Man with a rented compactor, compacts the road base material before installing a paver patio.

Compacting the base causes smaller particles in the soil to settle in the voids of the material underneath, forming a sturdy base.

Clearly this step is key to creating a paver patio that will hold up throughout the years.

In addition, you can buy or rent a hand tamper tool to compact the base.

However, we rented a powered compactor for this project to speed up the process.

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Adding Sand To Paver Patio Base

Sand is spread over the paver patio base.

After the paver base has been compacted add 1″ of sand.

Begin with a small workable area and avoid walking on the sand prior to screeding and paver placement.

How to Screed Sand Easily

Screed the sand easily by laying a 1" pvc pipes in the sand, then pull a long 2x4 across the pipe, leveling out the sand to 1" thickness.

PRO TIP: Use a 2×4 and 1″ PVC pipes to easily screed the sand to the proper depth.

Place 3 pieces of PVC pipe approximately 4′ apart. Then fill the area in with sand. Next, pull the 2 x 4 across the 1″ PVC pipes.

This method will allow you to get a large workable area level at one time, as it pushes excess sand behind the board.

Then pull out the pvc pile from the sand.

After the sand has been leveled to a workable area, 2 feet or so, gently pull one PVC pipe out at a time.

Fill in the gap from removing the pvc pipe with sand.

Then take a handful of sand and fill in the void area where the PVC pipe was.

A trowel is used to gently tap and compact the sand over the area where the pvc pipe was.

Now gently tap the sand into place with a hand trowel.

Begin Laying Paver Patio

With a string tied between 2 stakes, pavers are aligned and placed in the screeded sand in a pattern.

Use a string to create a guide that will ensure the patio pavers will be installed straight.

Begin placing the pavers in the desired pattern, aligning the the string.

Start in the corner of the patio and gradually work your way across.

Work in small sections, so you won’t need to step on the screeded sand.

Follow the pattern, pavers on placed on the sand, man kneeling o pavers, careful not to step on sand.

Create your pattern on paper, so you can refer to it often.

Pavers are placed as each new section of the sand is prepared to complete the paver Patio.

Then continue laying pavers to create the patio design.

We found it easier to prepare small sections and place the pavers, than to try to do one long row.

Full patio pavers are all placed into position first, before any cuts are made

In addition we found it easier to lay all the full pavers over the majority of the patio area.

Full patio pavers are all placed into position first, before any cuts are made

Then spaces were left for areas where the pavers would need to be cut.

Paver Cuts & Edging

Cut pavers are then install in the patio and the edges are secured with paver edging strip.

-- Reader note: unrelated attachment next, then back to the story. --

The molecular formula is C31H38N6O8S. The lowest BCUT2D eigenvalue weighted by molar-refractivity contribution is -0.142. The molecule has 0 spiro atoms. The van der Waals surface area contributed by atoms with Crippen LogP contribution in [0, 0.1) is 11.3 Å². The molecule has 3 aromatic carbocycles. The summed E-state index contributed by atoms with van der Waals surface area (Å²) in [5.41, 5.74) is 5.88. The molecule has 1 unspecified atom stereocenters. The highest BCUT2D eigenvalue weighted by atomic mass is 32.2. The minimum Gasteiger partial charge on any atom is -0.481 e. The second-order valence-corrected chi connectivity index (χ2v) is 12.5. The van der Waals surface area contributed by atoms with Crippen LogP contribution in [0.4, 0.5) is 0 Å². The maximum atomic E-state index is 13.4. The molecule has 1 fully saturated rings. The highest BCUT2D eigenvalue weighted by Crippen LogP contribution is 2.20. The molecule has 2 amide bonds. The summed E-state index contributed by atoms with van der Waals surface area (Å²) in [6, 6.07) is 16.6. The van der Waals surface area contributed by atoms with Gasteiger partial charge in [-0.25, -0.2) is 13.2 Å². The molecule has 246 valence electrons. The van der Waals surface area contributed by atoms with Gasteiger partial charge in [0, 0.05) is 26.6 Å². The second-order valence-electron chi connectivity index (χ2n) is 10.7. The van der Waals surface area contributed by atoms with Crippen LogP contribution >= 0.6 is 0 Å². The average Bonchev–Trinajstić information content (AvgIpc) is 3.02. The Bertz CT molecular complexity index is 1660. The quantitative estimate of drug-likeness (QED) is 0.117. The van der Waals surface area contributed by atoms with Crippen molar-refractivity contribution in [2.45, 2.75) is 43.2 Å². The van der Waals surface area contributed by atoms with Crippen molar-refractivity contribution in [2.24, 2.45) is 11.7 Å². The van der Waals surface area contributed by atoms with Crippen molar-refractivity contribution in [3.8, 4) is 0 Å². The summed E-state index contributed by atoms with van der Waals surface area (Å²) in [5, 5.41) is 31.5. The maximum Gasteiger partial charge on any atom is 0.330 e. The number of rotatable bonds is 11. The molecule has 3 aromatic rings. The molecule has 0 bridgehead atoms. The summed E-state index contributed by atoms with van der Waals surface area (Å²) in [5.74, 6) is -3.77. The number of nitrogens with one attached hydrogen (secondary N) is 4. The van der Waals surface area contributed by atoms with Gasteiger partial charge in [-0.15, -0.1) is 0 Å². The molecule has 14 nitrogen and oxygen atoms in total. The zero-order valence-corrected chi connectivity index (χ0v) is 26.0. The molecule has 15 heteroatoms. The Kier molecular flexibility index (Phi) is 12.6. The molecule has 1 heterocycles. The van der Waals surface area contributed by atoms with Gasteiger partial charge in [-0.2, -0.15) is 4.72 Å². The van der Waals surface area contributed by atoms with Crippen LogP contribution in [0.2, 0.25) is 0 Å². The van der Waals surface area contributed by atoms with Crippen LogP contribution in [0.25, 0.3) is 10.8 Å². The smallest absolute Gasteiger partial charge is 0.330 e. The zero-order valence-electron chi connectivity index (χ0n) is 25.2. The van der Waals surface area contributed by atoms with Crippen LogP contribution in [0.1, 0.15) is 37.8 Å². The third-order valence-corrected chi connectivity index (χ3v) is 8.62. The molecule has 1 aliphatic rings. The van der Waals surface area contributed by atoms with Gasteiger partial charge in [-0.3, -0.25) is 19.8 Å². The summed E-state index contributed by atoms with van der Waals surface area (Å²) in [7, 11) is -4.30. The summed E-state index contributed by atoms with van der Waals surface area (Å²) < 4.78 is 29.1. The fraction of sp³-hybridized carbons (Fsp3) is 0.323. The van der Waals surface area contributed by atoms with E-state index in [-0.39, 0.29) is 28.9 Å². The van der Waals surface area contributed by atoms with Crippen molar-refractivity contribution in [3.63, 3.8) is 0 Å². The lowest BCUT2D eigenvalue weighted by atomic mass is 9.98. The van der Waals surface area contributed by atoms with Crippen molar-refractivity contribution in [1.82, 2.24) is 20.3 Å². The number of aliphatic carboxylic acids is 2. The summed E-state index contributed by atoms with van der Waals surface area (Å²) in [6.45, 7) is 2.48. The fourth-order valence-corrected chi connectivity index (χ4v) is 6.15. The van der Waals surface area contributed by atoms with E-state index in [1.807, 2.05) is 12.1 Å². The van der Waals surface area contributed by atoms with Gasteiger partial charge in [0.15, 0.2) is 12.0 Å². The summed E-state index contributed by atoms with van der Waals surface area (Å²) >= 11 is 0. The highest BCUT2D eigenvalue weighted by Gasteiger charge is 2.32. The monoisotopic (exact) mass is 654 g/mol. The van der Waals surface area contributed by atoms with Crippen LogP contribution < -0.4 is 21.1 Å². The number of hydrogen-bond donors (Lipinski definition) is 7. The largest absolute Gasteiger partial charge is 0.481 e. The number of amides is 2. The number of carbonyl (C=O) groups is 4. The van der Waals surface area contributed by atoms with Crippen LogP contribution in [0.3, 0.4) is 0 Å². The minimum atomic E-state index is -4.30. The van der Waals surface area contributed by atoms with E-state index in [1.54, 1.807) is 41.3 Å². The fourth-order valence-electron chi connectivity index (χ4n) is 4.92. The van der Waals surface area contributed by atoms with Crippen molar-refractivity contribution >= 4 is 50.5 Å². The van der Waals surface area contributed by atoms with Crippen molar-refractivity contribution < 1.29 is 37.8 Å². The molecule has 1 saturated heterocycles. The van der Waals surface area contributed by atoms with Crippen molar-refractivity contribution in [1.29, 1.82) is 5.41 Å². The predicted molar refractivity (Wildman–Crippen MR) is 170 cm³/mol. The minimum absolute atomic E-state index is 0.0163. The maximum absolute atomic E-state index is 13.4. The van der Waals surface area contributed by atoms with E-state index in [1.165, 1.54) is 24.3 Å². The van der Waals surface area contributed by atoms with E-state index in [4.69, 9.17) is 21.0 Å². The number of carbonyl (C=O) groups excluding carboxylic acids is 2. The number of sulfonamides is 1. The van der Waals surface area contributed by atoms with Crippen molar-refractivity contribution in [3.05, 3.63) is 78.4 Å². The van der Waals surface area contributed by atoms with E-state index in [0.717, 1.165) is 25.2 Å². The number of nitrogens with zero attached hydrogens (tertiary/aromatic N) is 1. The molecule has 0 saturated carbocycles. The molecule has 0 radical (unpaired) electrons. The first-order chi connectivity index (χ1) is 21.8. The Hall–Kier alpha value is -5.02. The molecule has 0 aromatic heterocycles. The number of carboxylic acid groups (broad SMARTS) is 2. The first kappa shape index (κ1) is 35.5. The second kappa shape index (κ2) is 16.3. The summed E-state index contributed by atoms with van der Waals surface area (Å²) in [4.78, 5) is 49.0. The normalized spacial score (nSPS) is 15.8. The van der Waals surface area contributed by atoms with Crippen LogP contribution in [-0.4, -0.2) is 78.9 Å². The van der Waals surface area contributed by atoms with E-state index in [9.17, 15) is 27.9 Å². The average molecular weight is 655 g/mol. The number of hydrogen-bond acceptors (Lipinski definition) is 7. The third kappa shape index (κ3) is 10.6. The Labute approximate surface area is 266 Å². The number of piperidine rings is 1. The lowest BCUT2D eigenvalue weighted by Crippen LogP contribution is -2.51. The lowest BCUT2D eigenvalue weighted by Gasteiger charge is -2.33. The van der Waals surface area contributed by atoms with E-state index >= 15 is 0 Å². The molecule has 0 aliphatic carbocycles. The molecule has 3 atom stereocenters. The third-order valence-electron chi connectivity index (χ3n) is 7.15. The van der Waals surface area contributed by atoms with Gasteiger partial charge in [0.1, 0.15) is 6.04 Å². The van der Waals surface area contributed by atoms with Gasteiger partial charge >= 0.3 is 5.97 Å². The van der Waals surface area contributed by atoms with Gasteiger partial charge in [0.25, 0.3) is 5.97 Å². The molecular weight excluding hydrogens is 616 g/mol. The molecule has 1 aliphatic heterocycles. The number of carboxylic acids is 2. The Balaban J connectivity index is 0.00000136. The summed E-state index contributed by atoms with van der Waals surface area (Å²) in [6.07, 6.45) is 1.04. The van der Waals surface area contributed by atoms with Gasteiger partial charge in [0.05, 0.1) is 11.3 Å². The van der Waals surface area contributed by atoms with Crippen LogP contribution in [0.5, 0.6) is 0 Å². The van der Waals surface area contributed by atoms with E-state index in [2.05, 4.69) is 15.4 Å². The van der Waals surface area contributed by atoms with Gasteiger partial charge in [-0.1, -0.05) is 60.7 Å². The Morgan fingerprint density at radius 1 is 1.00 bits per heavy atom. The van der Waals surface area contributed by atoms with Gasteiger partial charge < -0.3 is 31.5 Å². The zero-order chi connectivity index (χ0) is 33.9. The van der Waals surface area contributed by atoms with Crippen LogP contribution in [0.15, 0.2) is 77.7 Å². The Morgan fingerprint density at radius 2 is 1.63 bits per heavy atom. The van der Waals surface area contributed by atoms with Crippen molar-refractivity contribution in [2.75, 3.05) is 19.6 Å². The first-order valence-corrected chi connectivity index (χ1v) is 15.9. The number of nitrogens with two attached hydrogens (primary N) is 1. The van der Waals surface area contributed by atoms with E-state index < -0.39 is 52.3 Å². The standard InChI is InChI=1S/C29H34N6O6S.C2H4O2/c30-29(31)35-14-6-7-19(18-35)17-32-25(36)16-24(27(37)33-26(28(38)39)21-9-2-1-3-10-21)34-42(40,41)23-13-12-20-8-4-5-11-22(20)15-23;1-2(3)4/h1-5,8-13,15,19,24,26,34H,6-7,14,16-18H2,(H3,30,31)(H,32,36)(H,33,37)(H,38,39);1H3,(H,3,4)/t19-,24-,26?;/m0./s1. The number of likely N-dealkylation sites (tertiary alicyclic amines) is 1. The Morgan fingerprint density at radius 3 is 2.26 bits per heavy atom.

Once all of the full pavers are install, we measured and made the necessary cuts we needed for our paver patio with tile wet saw.

That’s a messy job! I would suggest you wear long sleeves and pants and eye protection for sure!

Finally each cut paver is placed into position.

black plastic edging is placed around the paver patio and secured with stakes.

Lastly line the pavers with edging and secure into place with stakes.

Black plastic Edging is installed around the perimeter of the paver patio.

As you can see the edging will easily conform to any curves in the design.

Black plastic Edging is installed around the perimeter of the paver patio.

Add Polymeric Sand To Paver Patio

Paver patio covered with small acorns.

This patio certainly didn’t get installed in a single day.

After a few weeks, debris from our trees settled in the crevices between each paver.

Woman with shop vacuum removing acorns from paver patio

Any debris will need to be removed before applying the polymeric sand.

We found that a Shop-Vac will easily clean everything up.

Polymeric sand is swept across the patio to fill in between each paver on the patio, This will lock the pavers into place.

The final step is to add polymeric sand.

It is recommended over a common sand mix.

As it turns out common sand attracts ants, plus a polymeric sand has fillers that act as a cement to help lock the pavers into place.

Distribute the polymeric sand into the crevices with a push broom and remove any excess sand.

Then use a hose to lightly mist the paver patio.

This will set the pavers into place.

Completed Paver Patio

Completed Paver Patio with dining table and chairs.

Now, after all that work it’s time to sit back, relax and feel proud of a job well done.

Completed Paver Patio with dining table and chairs.

Not to mention feeling elated by saving yourself thousands of dollars in labor!

Completed Paver Patio with dining table and chairs.

Creating a beautiful outdoor area with a paver patio doesn’t have to be expensive or difficult.

By following these steps, you can easily install a paver patio that will last for years.

Completed Paver Patio with dining table and chairs.

And create the perfect outdoor space for your friends and family to enjoy.

So don’t wait any longer – get started today, and start enjoying an amazing backyard patio!

Paver Patio Supplies

For your convenience we’ve linked the supplies and tools we used to install our paver patio.

This post may contain Amazon or other affiliate links. As an Amazon Associate we earn from qualifying purchases. If you purchase something through any link, we may receive a small commission, at no extra charge to you. Where possible, the exact product has been linked. If that product isn’t available to link, We’ve linked something similar. See our full disclosure here.